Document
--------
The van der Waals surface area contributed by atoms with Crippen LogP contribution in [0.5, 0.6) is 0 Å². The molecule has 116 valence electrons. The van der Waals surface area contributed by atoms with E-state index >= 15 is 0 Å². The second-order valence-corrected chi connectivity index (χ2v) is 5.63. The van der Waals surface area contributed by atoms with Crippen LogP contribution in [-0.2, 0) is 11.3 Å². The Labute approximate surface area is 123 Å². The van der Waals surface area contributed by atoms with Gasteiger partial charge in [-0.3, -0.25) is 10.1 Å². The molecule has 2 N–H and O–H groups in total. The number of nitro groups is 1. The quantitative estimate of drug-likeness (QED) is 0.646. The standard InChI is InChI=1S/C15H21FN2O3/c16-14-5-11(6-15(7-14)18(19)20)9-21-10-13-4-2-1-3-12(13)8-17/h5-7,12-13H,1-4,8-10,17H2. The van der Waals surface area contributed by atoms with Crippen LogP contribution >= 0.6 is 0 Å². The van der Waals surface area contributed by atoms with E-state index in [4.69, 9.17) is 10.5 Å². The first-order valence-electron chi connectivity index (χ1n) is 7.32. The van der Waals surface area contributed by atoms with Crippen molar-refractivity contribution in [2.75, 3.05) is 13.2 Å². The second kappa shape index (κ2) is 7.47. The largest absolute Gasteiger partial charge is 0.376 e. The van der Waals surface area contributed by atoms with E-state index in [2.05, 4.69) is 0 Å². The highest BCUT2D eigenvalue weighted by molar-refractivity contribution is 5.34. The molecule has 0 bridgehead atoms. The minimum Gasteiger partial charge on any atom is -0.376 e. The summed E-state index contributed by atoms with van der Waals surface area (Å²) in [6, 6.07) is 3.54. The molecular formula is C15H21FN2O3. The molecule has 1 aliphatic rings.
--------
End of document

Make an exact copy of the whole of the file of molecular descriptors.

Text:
The van der Waals surface area contributed by atoms with Crippen LogP contribution in [0.5, 0.6) is 0 Å². The molecule has 116 valence electrons. The van der Waals surface area contributed by atoms with E-state index >= 15 is 0 Å². The second-order valence-corrected chi connectivity index (χ2v) is 5.63. The van der Waals surface area contributed by atoms with Crippen LogP contribution in [-0.2, 0) is 11.3 Å². The Labute approximate surface area is 123 Å². The van der Waals surface area contributed by atoms with Gasteiger partial charge in [-0.3, -0.25) is 10.1 Å². The molecule has 2 N–H and O–H groups in total. The number of nitro groups is 1. The quantitative estimate of drug-likeness (QED) is 0.646. The standard InChI is InChI=1S/C15H21FN2O3/c16-14-5-11(6-15(7-14)18(19)20)9-21-10-13-4-2-1-3-12(13)8-17/h5-7,12-13H,1-4,8-10,17H2. The van der Waals surface area contributed by atoms with Crippen LogP contribution >= 0.6 is 0 Å². The van der Waals surface area contributed by atoms with E-state index in [4.69, 9.17) is 10.5 Å². The first-order valence-electron chi connectivity index (χ1n) is 7.32. The van der Waals surface area contributed by atoms with Crippen molar-refractivity contribution in [2.75, 3.05) is 13.2 Å². The second kappa shape index (κ2) is 7.47. The largest absolute Gasteiger partial charge is 0.376 e. The van der Waals surface area contributed by atoms with E-state index in [2.05, 4.69) is 0 Å². The highest BCUT2D eigenvalue weighted by molar-refractivity contribution is 5.34. The molecule has 0 bridgehead atoms. The minimum Gasteiger partial charge on any atom is -0.376 e. The summed E-state index contributed by atoms with van der Waals surface area (Å²) in [6, 6.07) is 3.54. The molecular formula is C15H21FN2O3. The molecule has 1 aliphatic rings.